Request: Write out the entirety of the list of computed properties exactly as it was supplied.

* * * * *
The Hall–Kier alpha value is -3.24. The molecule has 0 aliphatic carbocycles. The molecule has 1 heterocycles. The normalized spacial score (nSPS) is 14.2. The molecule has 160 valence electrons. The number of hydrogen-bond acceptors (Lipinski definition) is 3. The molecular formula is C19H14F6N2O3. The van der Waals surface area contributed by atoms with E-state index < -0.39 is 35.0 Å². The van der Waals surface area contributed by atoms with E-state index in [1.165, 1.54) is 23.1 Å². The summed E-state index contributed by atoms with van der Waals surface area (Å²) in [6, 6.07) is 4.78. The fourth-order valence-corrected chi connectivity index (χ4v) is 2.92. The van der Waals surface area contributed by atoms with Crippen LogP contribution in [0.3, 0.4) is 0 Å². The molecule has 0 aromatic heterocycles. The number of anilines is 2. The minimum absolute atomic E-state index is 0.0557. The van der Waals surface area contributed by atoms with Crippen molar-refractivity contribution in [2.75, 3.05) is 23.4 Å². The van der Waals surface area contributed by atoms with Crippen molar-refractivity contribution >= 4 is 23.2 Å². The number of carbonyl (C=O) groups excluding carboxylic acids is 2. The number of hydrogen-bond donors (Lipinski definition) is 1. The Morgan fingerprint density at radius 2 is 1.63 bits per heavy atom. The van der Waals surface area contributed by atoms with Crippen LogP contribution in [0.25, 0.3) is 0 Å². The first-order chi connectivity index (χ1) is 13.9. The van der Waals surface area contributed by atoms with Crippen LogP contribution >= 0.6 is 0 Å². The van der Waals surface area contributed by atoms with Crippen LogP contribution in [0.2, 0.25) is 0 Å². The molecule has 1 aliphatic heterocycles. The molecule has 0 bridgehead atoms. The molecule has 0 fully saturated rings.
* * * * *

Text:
The Hall–Kier alpha value is -3.24. The molecule has 0 aliphatic carbocycles. The molecule has 1 heterocycles. The normalized spacial score (nSPS) is 14.2. The molecule has 160 valence electrons. The number of hydrogen-bond acceptors (Lipinski definition) is 3. The molecular formula is C19H14F6N2O3. The van der Waals surface area contributed by atoms with E-state index < -0.39 is 35.0 Å². The van der Waals surface area contributed by atoms with E-state index in [1.165, 1.54) is 23.1 Å². The summed E-state index contributed by atoms with van der Waals surface area (Å²) in [6, 6.07) is 4.78. The fourth-order valence-corrected chi connectivity index (χ4v) is 2.92. The van der Waals surface area contributed by atoms with Crippen LogP contribution in [0.3, 0.4) is 0 Å². The molecule has 0 aromatic heterocycles. The number of anilines is 2. The minimum absolute atomic E-state index is 0.0557. The van der Waals surface area contributed by atoms with Crippen molar-refractivity contribution in [2.75, 3.05) is 23.4 Å². The van der Waals surface area contributed by atoms with Crippen molar-refractivity contribution >= 4 is 23.2 Å². The number of carbonyl (C=O) groups excluding carboxylic acids is 2. The number of hydrogen-bond donors (Lipinski definition) is 1. The Morgan fingerprint density at radius 2 is 1.63 bits per heavy atom. The van der Waals surface area contributed by atoms with Crippen LogP contribution in [0.25, 0.3) is 0 Å². The first-order chi connectivity index (χ1) is 13.9. The van der Waals surface area contributed by atoms with Crippen LogP contribution >= 0.6 is 0 Å². The van der Waals surface area contributed by atoms with Crippen LogP contribution in [0.2, 0.25) is 0 Å². The molecule has 1 aliphatic heterocycles. The molecule has 0 bridgehead atoms. The molecule has 0 fully saturated rings.